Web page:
Privacy

Dutch DPA fine over privacy violations could cost Google $18.6M

December 17, 2014

The Dutch Data Protection Authority (Dutch DPA) has hit Google with an incremental penalty payment that could add up to as much as 15 million euros (or $18.6 million) for violating the Dutch data protection act by combining “personal data of internet users, amongst others to display personalized ads,” according to a press release.

"Google catches us in an invisible web of our personal data without telling us and without asking us for our consent,” said Dutch DPA Chairman Jacob Kohnstamm in statement in the release.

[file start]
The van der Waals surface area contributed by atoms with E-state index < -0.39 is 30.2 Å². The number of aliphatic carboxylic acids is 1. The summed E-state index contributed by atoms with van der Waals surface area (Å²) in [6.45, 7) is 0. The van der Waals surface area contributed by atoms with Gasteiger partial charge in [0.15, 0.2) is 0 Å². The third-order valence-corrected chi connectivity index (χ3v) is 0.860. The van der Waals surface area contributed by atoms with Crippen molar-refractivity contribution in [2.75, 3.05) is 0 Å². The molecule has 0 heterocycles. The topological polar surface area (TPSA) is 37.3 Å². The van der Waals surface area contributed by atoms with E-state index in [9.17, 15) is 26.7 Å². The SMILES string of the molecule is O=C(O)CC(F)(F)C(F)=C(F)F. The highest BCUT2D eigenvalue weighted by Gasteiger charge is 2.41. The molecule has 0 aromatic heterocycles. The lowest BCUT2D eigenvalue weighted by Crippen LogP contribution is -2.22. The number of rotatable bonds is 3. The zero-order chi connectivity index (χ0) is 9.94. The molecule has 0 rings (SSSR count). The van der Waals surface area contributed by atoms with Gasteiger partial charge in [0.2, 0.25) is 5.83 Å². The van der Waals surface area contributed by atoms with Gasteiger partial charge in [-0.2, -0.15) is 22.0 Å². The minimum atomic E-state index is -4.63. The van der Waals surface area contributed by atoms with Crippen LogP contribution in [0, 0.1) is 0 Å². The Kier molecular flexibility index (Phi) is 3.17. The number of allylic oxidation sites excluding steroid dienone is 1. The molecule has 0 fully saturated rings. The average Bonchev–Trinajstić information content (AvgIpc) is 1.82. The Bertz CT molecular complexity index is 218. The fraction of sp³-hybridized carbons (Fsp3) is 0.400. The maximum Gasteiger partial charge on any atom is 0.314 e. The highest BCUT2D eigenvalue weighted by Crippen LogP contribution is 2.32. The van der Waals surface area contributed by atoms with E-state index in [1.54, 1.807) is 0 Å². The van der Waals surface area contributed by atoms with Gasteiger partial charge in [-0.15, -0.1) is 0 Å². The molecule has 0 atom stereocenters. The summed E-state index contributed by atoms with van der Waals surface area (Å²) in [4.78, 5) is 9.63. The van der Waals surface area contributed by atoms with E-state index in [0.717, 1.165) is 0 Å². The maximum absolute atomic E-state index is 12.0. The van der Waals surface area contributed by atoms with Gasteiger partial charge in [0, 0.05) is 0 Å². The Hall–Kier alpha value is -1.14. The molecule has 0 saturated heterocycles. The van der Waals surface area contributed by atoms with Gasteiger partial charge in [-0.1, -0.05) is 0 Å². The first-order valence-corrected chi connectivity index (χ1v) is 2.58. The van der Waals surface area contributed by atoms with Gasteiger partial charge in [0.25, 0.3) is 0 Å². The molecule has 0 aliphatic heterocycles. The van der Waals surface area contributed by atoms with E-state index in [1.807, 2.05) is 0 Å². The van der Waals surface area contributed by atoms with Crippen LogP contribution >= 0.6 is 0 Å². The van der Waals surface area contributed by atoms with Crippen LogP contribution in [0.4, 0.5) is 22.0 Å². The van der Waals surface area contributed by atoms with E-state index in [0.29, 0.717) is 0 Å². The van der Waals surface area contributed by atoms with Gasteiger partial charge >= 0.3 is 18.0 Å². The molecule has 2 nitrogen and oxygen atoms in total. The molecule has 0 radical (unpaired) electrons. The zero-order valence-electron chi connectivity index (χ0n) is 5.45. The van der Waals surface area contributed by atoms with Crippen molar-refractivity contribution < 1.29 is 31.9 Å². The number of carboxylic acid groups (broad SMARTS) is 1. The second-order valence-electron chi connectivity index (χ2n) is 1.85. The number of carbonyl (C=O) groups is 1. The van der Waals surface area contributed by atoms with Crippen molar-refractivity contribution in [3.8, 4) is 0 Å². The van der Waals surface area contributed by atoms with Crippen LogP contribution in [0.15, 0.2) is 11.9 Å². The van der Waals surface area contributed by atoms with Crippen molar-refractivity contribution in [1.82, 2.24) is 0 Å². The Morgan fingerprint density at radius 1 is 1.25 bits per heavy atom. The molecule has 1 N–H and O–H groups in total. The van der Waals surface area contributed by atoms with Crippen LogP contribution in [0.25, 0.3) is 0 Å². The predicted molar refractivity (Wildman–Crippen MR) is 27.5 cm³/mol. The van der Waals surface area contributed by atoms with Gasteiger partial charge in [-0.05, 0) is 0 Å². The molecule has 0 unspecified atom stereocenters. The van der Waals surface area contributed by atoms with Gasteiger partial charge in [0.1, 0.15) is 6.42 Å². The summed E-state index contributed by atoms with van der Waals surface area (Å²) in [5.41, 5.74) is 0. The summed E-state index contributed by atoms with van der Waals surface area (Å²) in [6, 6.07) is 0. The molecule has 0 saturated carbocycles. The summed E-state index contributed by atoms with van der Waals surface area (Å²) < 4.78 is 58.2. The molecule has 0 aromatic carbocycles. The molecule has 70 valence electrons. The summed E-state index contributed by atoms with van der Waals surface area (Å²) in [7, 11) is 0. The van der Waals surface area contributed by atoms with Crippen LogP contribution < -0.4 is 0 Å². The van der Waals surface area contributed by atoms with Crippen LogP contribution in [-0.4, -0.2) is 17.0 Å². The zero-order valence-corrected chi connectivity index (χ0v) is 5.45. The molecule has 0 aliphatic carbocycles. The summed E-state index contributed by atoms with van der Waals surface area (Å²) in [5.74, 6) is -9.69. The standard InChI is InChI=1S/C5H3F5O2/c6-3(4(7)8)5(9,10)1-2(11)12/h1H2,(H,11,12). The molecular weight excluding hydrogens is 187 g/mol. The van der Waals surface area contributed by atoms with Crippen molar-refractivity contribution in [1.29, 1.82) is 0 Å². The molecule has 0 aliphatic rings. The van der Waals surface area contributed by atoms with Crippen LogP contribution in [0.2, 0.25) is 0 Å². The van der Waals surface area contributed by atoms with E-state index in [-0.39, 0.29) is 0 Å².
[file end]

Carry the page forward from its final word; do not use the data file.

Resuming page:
The alleged offense harkens back to 2012 when Google introduced a new privacy policy that allowed it to gather data from Web users in an effort to target ads. 

The DPA asked Google to obtain “unambiguous” user consent, clarify its privacy policy and make clear that “YouTube is part of Google” by February 2015.

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